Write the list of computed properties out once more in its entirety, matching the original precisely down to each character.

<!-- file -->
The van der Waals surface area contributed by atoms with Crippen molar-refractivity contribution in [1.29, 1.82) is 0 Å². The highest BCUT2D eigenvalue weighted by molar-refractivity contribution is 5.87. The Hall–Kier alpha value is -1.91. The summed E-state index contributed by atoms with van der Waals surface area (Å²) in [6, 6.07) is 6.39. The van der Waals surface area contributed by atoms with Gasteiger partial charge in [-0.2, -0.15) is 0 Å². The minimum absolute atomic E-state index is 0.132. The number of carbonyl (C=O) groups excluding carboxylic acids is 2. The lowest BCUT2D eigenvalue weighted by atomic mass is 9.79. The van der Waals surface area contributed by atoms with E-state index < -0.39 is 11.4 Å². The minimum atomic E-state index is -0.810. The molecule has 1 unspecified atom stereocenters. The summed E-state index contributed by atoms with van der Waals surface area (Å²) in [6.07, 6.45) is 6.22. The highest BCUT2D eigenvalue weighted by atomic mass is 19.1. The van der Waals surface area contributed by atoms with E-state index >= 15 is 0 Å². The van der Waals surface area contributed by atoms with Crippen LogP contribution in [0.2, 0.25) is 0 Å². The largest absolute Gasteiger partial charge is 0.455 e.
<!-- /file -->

The van der Waals surface area contributed by atoms with Crippen molar-refractivity contribution in [1.29, 1.82) is 0 Å². The highest BCUT2D eigenvalue weighted by molar-refractivity contribution is 5.87. The Hall–Kier alpha value is -1.91. The summed E-state index contributed by atoms with van der Waals surface area (Å²) in [6, 6.07) is 6.39. The van der Waals surface area contributed by atoms with Gasteiger partial charge in [-0.2, -0.15) is 0 Å². The minimum absolute atomic E-state index is 0.132. The number of carbonyl (C=O) groups excluding carboxylic acids is 2. The lowest BCUT2D eigenvalue weighted by atomic mass is 9.79. The van der Waals surface area contributed by atoms with E-state index < -0.39 is 11.4 Å². The minimum atomic E-state index is -0.810. The molecule has 1 unspecified atom stereocenters. The summed E-state index contributed by atoms with van der Waals surface area (Å²) in [6.07, 6.45) is 6.22. The highest BCUT2D eigenvalue weighted by atomic mass is 19.1. The van der Waals surface area contributed by atoms with E-state index >= 15 is 0 Å². The van der Waals surface area contributed by atoms with Crippen LogP contribution in [0.2, 0.25) is 0 Å². The largest absolute Gasteiger partial charge is 0.455 e.